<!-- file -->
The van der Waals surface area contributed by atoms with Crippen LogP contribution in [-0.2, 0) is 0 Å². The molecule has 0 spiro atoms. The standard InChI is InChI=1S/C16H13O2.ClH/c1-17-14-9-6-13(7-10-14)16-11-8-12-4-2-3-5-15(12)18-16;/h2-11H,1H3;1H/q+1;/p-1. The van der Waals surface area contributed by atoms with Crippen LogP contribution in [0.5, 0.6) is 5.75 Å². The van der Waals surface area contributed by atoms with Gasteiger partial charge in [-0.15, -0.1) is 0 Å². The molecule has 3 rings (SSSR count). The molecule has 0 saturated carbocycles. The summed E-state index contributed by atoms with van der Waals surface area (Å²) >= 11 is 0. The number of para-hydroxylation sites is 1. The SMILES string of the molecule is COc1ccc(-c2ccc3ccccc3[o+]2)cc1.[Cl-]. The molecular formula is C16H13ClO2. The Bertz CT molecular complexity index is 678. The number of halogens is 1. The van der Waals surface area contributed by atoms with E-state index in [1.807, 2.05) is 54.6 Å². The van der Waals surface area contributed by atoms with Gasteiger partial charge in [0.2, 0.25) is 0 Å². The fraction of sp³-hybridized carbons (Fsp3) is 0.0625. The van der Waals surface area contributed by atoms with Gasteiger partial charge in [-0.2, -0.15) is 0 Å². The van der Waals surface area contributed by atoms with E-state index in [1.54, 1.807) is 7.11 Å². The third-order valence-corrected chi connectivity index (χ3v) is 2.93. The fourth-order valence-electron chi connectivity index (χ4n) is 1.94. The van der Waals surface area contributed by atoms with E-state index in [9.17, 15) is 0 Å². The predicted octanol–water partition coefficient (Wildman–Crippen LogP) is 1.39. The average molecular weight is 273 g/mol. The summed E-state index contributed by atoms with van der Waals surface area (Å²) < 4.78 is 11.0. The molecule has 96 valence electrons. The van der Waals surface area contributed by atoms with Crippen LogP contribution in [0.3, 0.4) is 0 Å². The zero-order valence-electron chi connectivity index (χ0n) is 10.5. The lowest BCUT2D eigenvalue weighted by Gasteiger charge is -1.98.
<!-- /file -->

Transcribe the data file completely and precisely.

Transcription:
The van der Waals surface area contributed by atoms with Crippen LogP contribution in [-0.2, 0) is 0 Å². The molecule has 0 spiro atoms. The standard InChI is InChI=1S/C16H13O2.ClH/c1-17-14-9-6-13(7-10-14)16-11-8-12-4-2-3-5-15(12)18-16;/h2-11H,1H3;1H/q+1;/p-1. The van der Waals surface area contributed by atoms with Crippen LogP contribution in [0.5, 0.6) is 5.75 Å². The van der Waals surface area contributed by atoms with Gasteiger partial charge in [-0.15, -0.1) is 0 Å². The molecule has 3 rings (SSSR count). The molecule has 0 saturated carbocycles. The summed E-state index contributed by atoms with van der Waals surface area (Å²) >= 11 is 0. The number of para-hydroxylation sites is 1. The SMILES string of the molecule is COc1ccc(-c2ccc3ccccc3[o+]2)cc1.[Cl-]. The molecular formula is C16H13ClO2. The Bertz CT molecular complexity index is 678. The number of halogens is 1. The van der Waals surface area contributed by atoms with E-state index in [1.807, 2.05) is 54.6 Å². The van der Waals surface area contributed by atoms with Gasteiger partial charge in [0.2, 0.25) is 0 Å². The fraction of sp³-hybridized carbons (Fsp3) is 0.0625. The van der Waals surface area contributed by atoms with Gasteiger partial charge in [-0.2, -0.15) is 0 Å². The van der Waals surface area contributed by atoms with E-state index in [1.54, 1.807) is 7.11 Å². The third-order valence-corrected chi connectivity index (χ3v) is 2.93. The fourth-order valence-electron chi connectivity index (χ4n) is 1.94. The van der Waals surface area contributed by atoms with E-state index in [9.17, 15) is 0 Å². The predicted octanol–water partition coefficient (Wildman–Crippen LogP) is 1.39. The average molecular weight is 273 g/mol. The summed E-state index contributed by atoms with van der Waals surface area (Å²) < 4.78 is 11.0. The molecule has 96 valence electrons. The van der Waals surface area contributed by atoms with Crippen LogP contribution in [0.3, 0.4) is 0 Å². The zero-order valence-electron chi connectivity index (χ0n) is 10.5. The lowest BCUT2D eigenvalue weighted by Gasteiger charge is -1.98.